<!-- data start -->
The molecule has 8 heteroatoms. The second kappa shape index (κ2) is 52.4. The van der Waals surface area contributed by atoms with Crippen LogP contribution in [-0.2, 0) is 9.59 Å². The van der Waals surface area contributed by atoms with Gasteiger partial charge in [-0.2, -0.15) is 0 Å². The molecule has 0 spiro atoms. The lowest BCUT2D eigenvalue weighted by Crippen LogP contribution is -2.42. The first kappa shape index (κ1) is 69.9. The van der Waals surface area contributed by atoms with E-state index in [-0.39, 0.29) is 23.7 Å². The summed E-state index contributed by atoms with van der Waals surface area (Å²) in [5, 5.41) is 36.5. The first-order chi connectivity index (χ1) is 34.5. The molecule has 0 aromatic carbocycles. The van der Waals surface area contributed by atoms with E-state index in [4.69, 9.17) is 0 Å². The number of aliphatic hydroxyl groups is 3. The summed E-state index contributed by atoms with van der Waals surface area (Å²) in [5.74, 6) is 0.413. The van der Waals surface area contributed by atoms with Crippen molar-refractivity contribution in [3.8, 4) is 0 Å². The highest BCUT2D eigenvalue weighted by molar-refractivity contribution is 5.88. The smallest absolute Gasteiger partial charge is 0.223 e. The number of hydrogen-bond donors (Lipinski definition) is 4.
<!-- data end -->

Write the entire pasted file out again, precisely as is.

The molecule has 8 heteroatoms. The second kappa shape index (κ2) is 52.4. The van der Waals surface area contributed by atoms with Crippen LogP contribution in [-0.2, 0) is 9.59 Å². The van der Waals surface area contributed by atoms with Gasteiger partial charge in [-0.2, -0.15) is 0 Å². The molecule has 0 spiro atoms. The lowest BCUT2D eigenvalue weighted by Crippen LogP contribution is -2.42. The first kappa shape index (κ1) is 69.9. The van der Waals surface area contributed by atoms with E-state index in [-0.39, 0.29) is 23.7 Å². The summed E-state index contributed by atoms with van der Waals surface area (Å²) in [5, 5.41) is 36.5. The first-order chi connectivity index (χ1) is 34.5. The molecule has 0 aromatic carbocycles. The van der Waals surface area contributed by atoms with E-state index in [4.69, 9.17) is 0 Å². The number of aliphatic hydroxyl groups is 3. The summed E-state index contributed by atoms with van der Waals surface area (Å²) in [5.74, 6) is 0.413. The van der Waals surface area contributed by atoms with Crippen molar-refractivity contribution in [3.8, 4) is 0 Å². The highest BCUT2D eigenvalue weighted by molar-refractivity contribution is 5.88. The smallest absolute Gasteiger partial charge is 0.223 e. The number of hydrogen-bond donors (Lipinski definition) is 4.